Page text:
Drone Control: Secret Killings Take Center Stage


Since our relaunch last summer, CFR has covered the U.S. drone surveillance/killing issue, with particular concern about the CIA’s seeming indifferent assaults on innocent global citizens.

Drone11111111-156150-165663-166189-167951-640x480In June, we pointed out how international law authorities both condemned drone attacks and questioned their legality. This included Benjamin B. Ferenzc, the Army’s chief prosecutor in the Nuremberg trials of Nazi leaders following World War II, who called drone attacks “a crime against humanity.”

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In July, we reported how some in Congress were questioning drone use in the U.S. following a June crash of a Navy drone in Maryland.

In August, former U.S. Associate Attorney General Webb Hubbell, in his CFR column “Hubbell’s Telescope,” listed surveillance drones and targeted killings as two of five alarming policing trends in America.

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In September, CFR‘s staff reported on an NYU/Stanford legal report which criticized U.S. drone killings, citing deaths of innocents and questioning legality of the attacks.

In November, Peculiar Progressive wrote of Congressman Dennis Kucinich’s scheduled Washington briefing to criticize the drone program.

Throughout these months, even with The New York Times publicizing President Obama’s “kill list” for the drones program, Congress as a whole has remained hands-off on criticizing the drones killing policy, has continued to quietly fund it, and has even mutely approved the FAA’s allowing licensing of drone use throughout the United States. Obama has continued to refuse transparency on the deadly drone program, citing security reasons.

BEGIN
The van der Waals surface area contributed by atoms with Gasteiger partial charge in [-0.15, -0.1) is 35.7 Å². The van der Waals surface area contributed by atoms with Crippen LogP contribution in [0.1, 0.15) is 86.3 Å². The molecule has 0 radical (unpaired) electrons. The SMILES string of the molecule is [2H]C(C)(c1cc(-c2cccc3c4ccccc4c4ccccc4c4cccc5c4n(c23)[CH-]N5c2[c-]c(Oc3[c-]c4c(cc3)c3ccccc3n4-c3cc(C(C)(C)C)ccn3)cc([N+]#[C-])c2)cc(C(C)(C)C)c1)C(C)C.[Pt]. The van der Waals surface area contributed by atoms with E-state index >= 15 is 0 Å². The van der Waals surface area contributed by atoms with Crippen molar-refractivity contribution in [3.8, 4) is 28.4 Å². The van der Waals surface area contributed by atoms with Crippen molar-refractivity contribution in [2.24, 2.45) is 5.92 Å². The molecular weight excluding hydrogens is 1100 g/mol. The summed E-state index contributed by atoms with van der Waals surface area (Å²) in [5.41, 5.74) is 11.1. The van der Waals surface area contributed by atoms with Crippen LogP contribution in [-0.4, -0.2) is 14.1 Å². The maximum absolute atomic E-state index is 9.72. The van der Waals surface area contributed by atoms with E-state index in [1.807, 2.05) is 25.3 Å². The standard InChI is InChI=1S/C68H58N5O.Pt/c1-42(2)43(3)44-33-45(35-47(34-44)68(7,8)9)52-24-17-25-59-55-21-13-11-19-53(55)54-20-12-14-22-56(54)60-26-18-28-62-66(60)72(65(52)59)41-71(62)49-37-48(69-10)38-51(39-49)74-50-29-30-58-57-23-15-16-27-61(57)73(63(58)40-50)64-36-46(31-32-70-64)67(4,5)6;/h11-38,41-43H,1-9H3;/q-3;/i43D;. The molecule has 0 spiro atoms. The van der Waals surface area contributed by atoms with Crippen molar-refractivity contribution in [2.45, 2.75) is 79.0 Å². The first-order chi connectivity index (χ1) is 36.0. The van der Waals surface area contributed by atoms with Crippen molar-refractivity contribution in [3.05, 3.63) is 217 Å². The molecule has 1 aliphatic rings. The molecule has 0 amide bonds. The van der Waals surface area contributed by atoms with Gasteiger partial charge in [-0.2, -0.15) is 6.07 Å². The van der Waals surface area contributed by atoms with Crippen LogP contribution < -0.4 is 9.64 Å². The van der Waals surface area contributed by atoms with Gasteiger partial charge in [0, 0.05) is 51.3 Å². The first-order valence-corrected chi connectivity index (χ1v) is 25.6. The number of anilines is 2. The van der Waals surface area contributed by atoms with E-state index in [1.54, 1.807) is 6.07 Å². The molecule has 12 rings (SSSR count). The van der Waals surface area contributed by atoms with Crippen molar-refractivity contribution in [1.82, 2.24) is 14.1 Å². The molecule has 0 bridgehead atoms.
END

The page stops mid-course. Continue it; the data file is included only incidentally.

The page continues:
Sudden Visibility

Then, just in recent days, the drone issue has visibly surged in the United Nations, in Washington, and even in the progressive city of Seattle.

In late January, the UN launched a legal inquiry into drone killings of innocent civilians in Pakistan, Yemen, Somalia, Afghanistan and the Palestinian territories. We still await an outcome of that investigation. Meanwhile, this past week a UN body monitoring children’s rights reported that hundreds of children have died in the last four years from U.S. military attacks, including air strikes, in Afghanistan.

Also this past week in Washington, the Senate Intelligence Committee held its hearing on Obama’s choice for the new CIA director, John Brennan, mastermind of the White House’s drone program who also ran George W. Bush’s national counter-terrorism center.

John Brennan

Brennan had responded to a pre-hearing questionnaire, and stuck to his views there during his panel interview. Chris McGreal, a reporter for London’s The Guardian newspaper, relayed information on that questionnaire:

In written answers to questions prepared by the Senate intelligence committee, Brennan defended drone strikes as a more humane form of warfare. He said that “extraordinary care” is taken to ensure they conform to the “law of war principles” – a phrase human rights groups say is notable in that it does not claim to actually adhere to international law.